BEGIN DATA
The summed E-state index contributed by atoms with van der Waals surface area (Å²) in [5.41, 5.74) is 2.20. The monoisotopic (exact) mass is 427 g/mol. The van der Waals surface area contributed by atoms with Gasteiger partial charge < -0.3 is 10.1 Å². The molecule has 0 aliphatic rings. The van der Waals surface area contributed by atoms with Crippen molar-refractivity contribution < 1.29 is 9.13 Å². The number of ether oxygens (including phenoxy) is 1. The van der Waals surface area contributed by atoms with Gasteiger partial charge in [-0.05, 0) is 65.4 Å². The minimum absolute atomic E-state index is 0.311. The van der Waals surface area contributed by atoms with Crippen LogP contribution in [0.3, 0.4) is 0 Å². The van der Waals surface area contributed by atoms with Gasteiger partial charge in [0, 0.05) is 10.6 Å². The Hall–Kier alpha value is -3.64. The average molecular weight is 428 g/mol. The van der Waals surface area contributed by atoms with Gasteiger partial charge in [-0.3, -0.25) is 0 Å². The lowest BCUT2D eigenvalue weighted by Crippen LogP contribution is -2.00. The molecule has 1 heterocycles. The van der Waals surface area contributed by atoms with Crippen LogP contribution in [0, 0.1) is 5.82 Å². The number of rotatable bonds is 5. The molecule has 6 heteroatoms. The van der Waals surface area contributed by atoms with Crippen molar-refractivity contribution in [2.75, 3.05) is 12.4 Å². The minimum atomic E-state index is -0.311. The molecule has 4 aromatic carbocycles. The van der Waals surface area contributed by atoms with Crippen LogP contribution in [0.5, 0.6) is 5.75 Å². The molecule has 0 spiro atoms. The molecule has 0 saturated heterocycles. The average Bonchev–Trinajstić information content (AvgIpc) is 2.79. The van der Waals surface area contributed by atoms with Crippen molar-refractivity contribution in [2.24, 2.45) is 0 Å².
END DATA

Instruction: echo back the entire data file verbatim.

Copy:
The summed E-state index contributed by atoms with van der Waals surface area (Å²) in [5.41, 5.74) is 2.20. The monoisotopic (exact) mass is 427 g/mol. The van der Waals surface area contributed by atoms with Gasteiger partial charge < -0.3 is 10.1 Å². The molecule has 0 aliphatic rings. The van der Waals surface area contributed by atoms with Crippen molar-refractivity contribution < 1.29 is 9.13 Å². The number of ether oxygens (including phenoxy) is 1. The van der Waals surface area contributed by atoms with Gasteiger partial charge in [-0.05, 0) is 65.4 Å². The minimum absolute atomic E-state index is 0.311. The van der Waals surface area contributed by atoms with Crippen LogP contribution in [0.3, 0.4) is 0 Å². The van der Waals surface area contributed by atoms with Gasteiger partial charge in [0, 0.05) is 10.6 Å². The Hall–Kier alpha value is -3.64. The average molecular weight is 428 g/mol. The van der Waals surface area contributed by atoms with Gasteiger partial charge in [-0.3, -0.25) is 0 Å². The lowest BCUT2D eigenvalue weighted by Crippen LogP contribution is -2.00. The molecule has 1 heterocycles. The van der Waals surface area contributed by atoms with Crippen LogP contribution in [0, 0.1) is 5.82 Å². The number of rotatable bonds is 5. The molecule has 6 heteroatoms. The van der Waals surface area contributed by atoms with Crippen molar-refractivity contribution in [2.75, 3.05) is 12.4 Å². The minimum atomic E-state index is -0.311. The molecule has 4 aromatic carbocycles. The van der Waals surface area contributed by atoms with Crippen LogP contribution in [0.5, 0.6) is 5.75 Å². The molecule has 0 spiro atoms. The molecule has 0 saturated heterocycles. The average Bonchev–Trinajstić information content (AvgIpc) is 2.79. The van der Waals surface area contributed by atoms with Crippen molar-refractivity contribution in [2.24, 2.45) is 0 Å².